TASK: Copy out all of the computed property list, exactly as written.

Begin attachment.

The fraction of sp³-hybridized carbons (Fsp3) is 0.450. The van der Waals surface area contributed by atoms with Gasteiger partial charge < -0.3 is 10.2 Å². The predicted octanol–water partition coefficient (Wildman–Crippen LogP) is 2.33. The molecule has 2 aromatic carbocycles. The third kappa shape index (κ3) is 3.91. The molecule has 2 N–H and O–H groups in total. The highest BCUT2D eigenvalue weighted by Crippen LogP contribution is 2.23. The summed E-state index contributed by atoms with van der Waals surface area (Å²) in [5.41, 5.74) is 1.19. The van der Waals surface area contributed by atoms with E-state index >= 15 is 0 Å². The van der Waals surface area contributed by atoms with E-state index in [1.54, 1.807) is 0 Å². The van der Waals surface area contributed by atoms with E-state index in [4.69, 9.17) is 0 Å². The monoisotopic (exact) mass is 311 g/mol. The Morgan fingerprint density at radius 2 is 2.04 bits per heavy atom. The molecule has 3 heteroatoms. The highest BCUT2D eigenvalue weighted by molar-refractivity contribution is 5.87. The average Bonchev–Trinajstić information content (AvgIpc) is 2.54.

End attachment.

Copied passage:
The fraction of sp³-hybridized carbons (Fsp3) is 0.450. The van der Waals surface area contributed by atoms with Gasteiger partial charge < -0.3 is 10.2 Å². The predicted octanol–water partition coefficient (Wildman–Crippen LogP) is 2.33. The molecule has 2 aromatic carbocycles. The third kappa shape index (κ3) is 3.91. The molecule has 2 N–H and O–H groups in total. The highest BCUT2D eigenvalue weighted by Crippen LogP contribution is 2.23. The summed E-state index contributed by atoms with van der Waals surface area (Å²) in [5.41, 5.74) is 1.19. The van der Waals surface area contributed by atoms with E-state index >= 15 is 0 Å². The van der Waals surface area contributed by atoms with E-state index in [1.54, 1.807) is 0 Å². The van der Waals surface area contributed by atoms with E-state index in [4.69, 9.17) is 0 Å². The monoisotopic (exact) mass is 311 g/mol. The Morgan fingerprint density at radius 2 is 2.04 bits per heavy atom. The molecule has 3 heteroatoms. The highest BCUT2D eigenvalue weighted by molar-refractivity contribution is 5.87. The average Bonchev–Trinajstić information content (AvgIpc) is 2.54.